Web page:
Rootkit

Adversaries may use rootkits to hide the presence of programs, files, network connections, services, drivers, and other system components. Rootkits are programs that hide the existence of malware by intercepting/hooking and modifying operating system API calls that supply system information. [1]

Rootkits or rootkit enabling functionality may reside at the user or kernel level in the operating system or lower, to include a hypervisor, Master Boot Record, or System Firmware. [2] Rootkits have been seen for Windows, Linux, and Mac OS X systems. [3] [4]

ID: T1014
Sub-techniques:  No sub-techniques
Tactic: Defense Evasion
Platforms: Linux, Windows, macOS
Permissions Required: Administrator, SYSTEM, root
Data Sources: BIOS, MBR, System calls
Defense Bypassed: Anti-virus, Application control, Application control by file name or path, File monitoring, Host intrusion prevention systems, Signature-based detection, System access controls
CAPEC ID: CAPEC-552
Version: 1.1
Created: 31 May 2017
Last Modified: 20 June 2020

Procedure Examples

Name Description
APT28

APT28 has used a UEFI (Unified Extensible Firmware Interface) rootkit known as LoJax.[20][13]

APT41

APT41 deployed rootkits on Linux systems.[21]

Hacking Team UEFI Rootkit

Hacking Team UEFI Rootkit is a UEFI BIOS rootkit developed by the company Hacking Team to persist remote access software on some targeted systems.[11]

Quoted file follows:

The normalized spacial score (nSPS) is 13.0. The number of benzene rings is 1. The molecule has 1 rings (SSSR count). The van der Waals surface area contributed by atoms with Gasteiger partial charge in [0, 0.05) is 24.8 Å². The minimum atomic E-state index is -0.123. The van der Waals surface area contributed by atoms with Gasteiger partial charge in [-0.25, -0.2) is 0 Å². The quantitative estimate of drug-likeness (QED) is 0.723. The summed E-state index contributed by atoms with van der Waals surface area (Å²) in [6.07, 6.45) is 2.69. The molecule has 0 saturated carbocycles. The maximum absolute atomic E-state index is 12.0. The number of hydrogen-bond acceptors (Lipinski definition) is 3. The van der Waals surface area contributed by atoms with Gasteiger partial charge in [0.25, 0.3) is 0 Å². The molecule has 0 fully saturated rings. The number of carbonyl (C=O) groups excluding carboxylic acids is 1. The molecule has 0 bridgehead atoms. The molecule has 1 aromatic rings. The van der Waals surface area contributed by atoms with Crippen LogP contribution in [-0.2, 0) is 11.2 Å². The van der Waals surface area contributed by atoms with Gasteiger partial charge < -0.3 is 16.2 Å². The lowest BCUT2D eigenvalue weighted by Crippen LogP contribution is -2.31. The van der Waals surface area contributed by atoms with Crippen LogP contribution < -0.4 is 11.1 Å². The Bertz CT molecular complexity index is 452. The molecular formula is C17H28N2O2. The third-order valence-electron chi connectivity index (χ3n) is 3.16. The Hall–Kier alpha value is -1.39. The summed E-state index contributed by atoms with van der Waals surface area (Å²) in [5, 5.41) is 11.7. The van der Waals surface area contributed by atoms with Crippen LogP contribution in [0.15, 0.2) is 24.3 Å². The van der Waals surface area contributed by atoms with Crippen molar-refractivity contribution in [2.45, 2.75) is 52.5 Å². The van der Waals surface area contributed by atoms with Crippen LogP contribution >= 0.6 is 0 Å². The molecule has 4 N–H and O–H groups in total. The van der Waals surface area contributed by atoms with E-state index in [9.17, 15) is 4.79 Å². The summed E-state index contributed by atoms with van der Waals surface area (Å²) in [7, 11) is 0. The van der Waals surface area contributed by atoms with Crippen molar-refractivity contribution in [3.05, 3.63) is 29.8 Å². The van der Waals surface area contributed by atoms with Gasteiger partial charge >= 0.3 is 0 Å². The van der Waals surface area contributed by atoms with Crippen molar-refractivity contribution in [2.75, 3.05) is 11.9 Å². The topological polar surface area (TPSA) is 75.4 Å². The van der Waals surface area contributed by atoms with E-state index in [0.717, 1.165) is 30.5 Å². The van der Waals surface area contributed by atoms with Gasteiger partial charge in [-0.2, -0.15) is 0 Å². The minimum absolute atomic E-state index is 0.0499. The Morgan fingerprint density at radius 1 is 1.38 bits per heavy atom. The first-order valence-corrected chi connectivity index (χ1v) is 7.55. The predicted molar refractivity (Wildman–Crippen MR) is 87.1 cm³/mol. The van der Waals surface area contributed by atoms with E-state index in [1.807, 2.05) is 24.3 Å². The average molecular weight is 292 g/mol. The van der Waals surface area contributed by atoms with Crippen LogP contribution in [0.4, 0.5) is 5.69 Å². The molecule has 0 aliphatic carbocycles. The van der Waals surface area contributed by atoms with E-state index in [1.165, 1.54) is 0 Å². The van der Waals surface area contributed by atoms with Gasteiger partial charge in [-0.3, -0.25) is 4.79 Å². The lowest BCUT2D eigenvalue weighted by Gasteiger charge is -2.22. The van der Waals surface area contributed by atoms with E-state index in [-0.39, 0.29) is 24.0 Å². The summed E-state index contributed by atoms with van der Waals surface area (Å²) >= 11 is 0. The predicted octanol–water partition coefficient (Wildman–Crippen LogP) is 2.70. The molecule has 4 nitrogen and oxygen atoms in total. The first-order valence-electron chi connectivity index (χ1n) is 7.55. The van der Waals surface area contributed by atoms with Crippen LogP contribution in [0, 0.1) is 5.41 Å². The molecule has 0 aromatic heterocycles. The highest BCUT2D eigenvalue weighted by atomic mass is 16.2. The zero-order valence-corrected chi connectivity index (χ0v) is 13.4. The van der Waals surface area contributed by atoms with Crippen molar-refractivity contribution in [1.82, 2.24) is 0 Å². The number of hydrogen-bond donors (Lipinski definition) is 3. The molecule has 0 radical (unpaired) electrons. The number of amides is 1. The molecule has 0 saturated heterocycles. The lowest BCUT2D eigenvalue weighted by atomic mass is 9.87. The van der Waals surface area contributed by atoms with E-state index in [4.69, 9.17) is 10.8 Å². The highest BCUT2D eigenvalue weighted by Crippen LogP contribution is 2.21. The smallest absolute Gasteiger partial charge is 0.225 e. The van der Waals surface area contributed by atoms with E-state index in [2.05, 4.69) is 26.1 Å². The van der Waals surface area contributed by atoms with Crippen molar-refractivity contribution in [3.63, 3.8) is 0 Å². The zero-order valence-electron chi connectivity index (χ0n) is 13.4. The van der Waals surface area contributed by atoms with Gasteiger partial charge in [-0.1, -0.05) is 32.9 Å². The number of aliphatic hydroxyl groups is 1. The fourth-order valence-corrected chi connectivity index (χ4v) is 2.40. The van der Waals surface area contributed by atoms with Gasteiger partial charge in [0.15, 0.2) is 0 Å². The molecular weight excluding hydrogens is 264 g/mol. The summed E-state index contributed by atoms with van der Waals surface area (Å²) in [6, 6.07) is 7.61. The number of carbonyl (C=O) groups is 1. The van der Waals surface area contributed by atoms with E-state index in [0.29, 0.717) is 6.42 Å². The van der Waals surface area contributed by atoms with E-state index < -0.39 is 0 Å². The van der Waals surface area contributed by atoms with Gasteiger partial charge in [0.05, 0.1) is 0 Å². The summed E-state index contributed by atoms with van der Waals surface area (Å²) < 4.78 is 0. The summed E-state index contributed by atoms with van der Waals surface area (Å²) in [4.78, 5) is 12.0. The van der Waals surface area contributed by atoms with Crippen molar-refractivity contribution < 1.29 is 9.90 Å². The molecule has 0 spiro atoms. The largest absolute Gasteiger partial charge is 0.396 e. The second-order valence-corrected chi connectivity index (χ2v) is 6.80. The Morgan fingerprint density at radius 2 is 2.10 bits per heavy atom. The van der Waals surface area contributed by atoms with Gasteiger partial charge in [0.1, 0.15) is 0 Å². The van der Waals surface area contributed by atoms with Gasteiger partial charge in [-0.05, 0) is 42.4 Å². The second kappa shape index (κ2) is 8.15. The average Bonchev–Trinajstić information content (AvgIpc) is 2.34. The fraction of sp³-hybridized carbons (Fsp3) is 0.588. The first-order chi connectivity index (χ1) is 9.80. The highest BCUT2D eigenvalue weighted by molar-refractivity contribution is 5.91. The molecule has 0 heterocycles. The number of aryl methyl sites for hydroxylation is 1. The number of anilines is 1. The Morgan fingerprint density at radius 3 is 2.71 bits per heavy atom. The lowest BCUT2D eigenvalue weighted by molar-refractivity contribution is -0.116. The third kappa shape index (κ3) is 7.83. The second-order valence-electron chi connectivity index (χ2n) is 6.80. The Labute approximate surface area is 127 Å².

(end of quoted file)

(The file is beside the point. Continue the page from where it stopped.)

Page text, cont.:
HiddenWasp

HiddenWasp uses a rootkit to hook and implement functions on the system.[12]

HIDEDRV

HIDEDRV is a rootkit that hides certain operating system artifacts.[10]

Hikit

Hikit is a Rootkit that has been used by Axiom.[15] [16]

HTRAN

HTRAN can install a rootkit to hide network connections from the host OS.[5]

LoJax

LoJax is a UEFI BIOS rootkit deployed to persist remote access software on some targeted systems.[13]

PoisonIvy

PoisonIvy starts a rootkit from a malicious file dropped to disk.[6]

Ramsay

Ramsay has included a rootkit to evade defenses.[17]

Rocke

Rocke has modified /etc/ld.so.preload to hook libc functions in order to hide the installed dropper and mining software in process lists.[22]

Skidmap

Skidmap is a kernel-mode rootkit that has the ability to hook system calls to hide specific files and fake network and CPU-related statistics to make the CPU load of the infected machine always appear low.[18]

Umbreon

Umbreon hides from defenders by hooking libc function calls, hiding artifacts that would reveal its presence, such as the user account it creates to provide access and undermining strace, a tool often used to identify malware.[7]

Uroburos

Uroburos is a rootkit used by Turla.[9]

Winnti for Linux

Winnti for Linux has used a modified copy of the open-source userland rootkit Azazel, named libxselinux.so, to hide the malware's operations and network activity.[14]

Winnti Group

Winnti Group used a rootkit to modify typical server functionality.[19]

Zeroaccess

Zeroaccess is a kernel-mode rootkit.[8]

Mitigations

This type of attack technique cannot be easily mitigated with preventive controls since it is based on the abuse of system features.

Detection

Some rootkit protections may be built into anti-virus or operating system software. There are dedicated rootkit detection tools that look for specific types of rootkit behavior. Monitor for the existence of unrecognized DLLs, devices, services, and changes to the MBR. [2]

References